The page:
Gisborne residents clash with forestry over road repairs and debris clean-up costs

1:37 pm on 21 May 2024
Who pays for road and woody debris clean-up? During the Gisborne District Council's Three Year Plan hearings last week, some residents believed forestry firms should pay increased rates for the work at Gisborne, while forestry companies were against proposed hikes. Picture by NZME. (LDR single use only)

Who pays for road and woody debris clean-up? During the Gisborne District Council's Three Year Plan hearings last week, some residents believed forestry firms should pay increased rates for the work at Gisborne, while forestry companies were against proposed hikes. Photo: Supplied / NZME

Several Gisborne residents want forestry companies to pay higher rates to help clean up debris and fix roads.

However, some forestry companies say they are already paying a "disproportionately high rate" as some of their land is unusable for production.

In public submissions to Gisborne District Council's Three Year Plan, 39 percent of respondents blame forestry companies for potholes and woody debris, and 35 percent say they should "pay more".

The proposed rate rise for forestry owners is an average of $864 per year - a 7 percent increase, to $13,589 a year based on a valuation of $1.84m - and is aimed at cleaning up debris and fixing roads.

The district council received 173 formal submissions and last week held hearings over two days, where 41 people presented on a variety of issues.

Among the presentations were two from forestry companies questioning the proposed rate increases.

However, resident Barbara A Callender was among those who supported the increases.

"The owners of these pine forests are responsible for the insane amount of destruction to our area," she said in her written submission.

Another resident, Haz McClutchie, said: "Forestry companies need to be held accountable for the debris/slash left on the sides of hills and waterways."

Manu Caddie, of Te Weu Charitable Trust - a local organisation involved in climate change research projects - said in their submission: "Land with pine plantations should be retrospectively charged for clean-up costs in each catchment where pine trees are a significant proportion of woody debris."

Speaking with Local Democracy Reporting on Monday, Eastland Wood Council chairman Warren Rance said: "We would like to understand the methodology and the calculations and the maths behind the differential rating that's been given to forestry.

"For example, forestry pays more for roading and local roads than what a farmer does. And forestry now pays more for wood debris in the waterways and clean-ups than what farmers do.

"We'd just like to have a little bit more transparency around those calculations to understand that it has been fairly apportioned."

Roger Dickie NZ, which manages just under 9000 hectares of forestry production in Gisborne across 25 properties, submitted on behalf of multiple forestry companies.

Spokesman Will Dickie said their forestry owners did not support a forestry-targeted rate increase.

Dickie said that since 2019, the average rate per property increased by 61 percent from $7456 to $12,139.

"The majority of our forests are planted prior to 2019, and these forests don't receive income until harvesting occurs at age 28," he said.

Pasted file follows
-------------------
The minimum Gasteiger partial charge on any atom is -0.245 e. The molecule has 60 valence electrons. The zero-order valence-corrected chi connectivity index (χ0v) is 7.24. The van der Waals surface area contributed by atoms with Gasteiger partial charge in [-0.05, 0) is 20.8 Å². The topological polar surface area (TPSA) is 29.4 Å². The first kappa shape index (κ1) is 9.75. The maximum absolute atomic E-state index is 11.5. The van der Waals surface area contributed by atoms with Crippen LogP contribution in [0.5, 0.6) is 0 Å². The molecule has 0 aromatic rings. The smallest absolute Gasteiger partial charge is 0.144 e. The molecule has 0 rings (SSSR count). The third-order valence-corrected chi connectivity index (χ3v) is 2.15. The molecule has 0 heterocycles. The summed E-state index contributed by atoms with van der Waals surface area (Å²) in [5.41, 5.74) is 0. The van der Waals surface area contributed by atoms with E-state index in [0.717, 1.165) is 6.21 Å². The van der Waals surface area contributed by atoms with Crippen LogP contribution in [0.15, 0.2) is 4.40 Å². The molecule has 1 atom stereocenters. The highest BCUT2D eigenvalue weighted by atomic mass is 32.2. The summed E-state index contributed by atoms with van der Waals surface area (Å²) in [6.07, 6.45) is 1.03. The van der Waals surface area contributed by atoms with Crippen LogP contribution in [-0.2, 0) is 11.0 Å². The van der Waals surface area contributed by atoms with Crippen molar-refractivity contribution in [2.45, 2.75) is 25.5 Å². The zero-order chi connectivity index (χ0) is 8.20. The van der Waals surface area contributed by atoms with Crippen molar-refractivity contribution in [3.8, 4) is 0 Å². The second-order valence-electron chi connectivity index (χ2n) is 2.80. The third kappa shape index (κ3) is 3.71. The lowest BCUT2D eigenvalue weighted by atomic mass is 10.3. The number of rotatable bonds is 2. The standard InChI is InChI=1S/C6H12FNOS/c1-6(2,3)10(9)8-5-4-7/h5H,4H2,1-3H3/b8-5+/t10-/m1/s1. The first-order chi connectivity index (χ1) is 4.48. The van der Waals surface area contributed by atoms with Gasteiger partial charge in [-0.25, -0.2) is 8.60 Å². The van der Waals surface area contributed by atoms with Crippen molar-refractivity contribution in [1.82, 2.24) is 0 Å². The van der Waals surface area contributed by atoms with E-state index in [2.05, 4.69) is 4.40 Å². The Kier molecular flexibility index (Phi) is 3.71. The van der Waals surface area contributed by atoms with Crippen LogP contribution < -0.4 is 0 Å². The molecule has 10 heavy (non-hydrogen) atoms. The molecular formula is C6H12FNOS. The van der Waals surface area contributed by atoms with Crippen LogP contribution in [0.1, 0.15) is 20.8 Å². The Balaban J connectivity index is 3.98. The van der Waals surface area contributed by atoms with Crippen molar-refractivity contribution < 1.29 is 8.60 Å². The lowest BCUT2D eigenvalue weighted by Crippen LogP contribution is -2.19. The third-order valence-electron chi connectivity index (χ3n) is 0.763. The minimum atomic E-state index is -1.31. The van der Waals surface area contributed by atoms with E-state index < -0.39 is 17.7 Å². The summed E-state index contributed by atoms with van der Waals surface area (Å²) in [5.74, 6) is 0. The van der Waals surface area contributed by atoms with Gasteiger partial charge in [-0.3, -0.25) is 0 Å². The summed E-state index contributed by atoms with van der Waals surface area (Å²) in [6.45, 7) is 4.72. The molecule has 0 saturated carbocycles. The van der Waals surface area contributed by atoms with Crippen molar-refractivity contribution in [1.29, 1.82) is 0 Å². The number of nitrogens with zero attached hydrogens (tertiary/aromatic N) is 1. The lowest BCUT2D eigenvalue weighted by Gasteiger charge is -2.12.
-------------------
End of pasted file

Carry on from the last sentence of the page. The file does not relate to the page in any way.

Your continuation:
"The already increased rate does not take into consideration the minimal use of roads in advance of any harvesting.

"During that period, forestry owners are already paying a disproportionately high rate compared to other heavy road users."

Dickie said their Hawke's Bay forests, which had similar composition and property size, paid $4583 on average and this was forecast to increase by an average of $1039 under newly proposed plans.

Every sector had people that were good and bad operators, and it was unfair that some forestry companies were being targeted on behalf of other companies' bad practices, he said.

"In the Gisborne region, we had no property that had any debris mobilised across the boundary," he said.

Peter Weir, the principal environmental adviser of Ernslaw One, a company that recently lost its Forest Stewardship Council accreditation, said it injected about $1 million into Gisborne's economy per week.

Of its land holdings, it managed 40,000 hectares of rateable land and half of the land was planted in radiata pine.

"We have around 13,000 hectares in native forest reserve, which we manage and pay rates on, but it's not part of our productive base yielding logs.

"On average, we pay around $16 a hectare ... and currently we are paying $591,000 per year to GDC (including land they tenure and pay rates on).

"With your rate increase, that goes up to $651,000."

He recognised the financial constraints of the council and as a company, Ernslaw relied on GDC's roading, he said.

The company also had about 2000 hectares of land designated by the council as Significant Natural Areas.

"Effectively this puts a 'do not disturb' sign on land," he said.

"We think it is unfair we pay a targeted rate for forestry on that land when that land will never generate any road demand."

Chayne Zinsli, of Summit Forests New Zealand Ltd, said it was concerned about the council's costs for fixing and maintaining local roads.

"The experience of the local forestry companies is that this can be done better and more cost-effectively," Zinsli's written submission said.

"We are willing to work with council to find mutually beneficial opportunities to address preventative maintenance."

According to a council report overviewing the community meetings for the Three Year Plan, forestry industry practices were a key concern for most communities.

"Residents advocate for stronger environmental regulations to mitigate the adverse effects of forestry activities and ensure sustainable land management practices."

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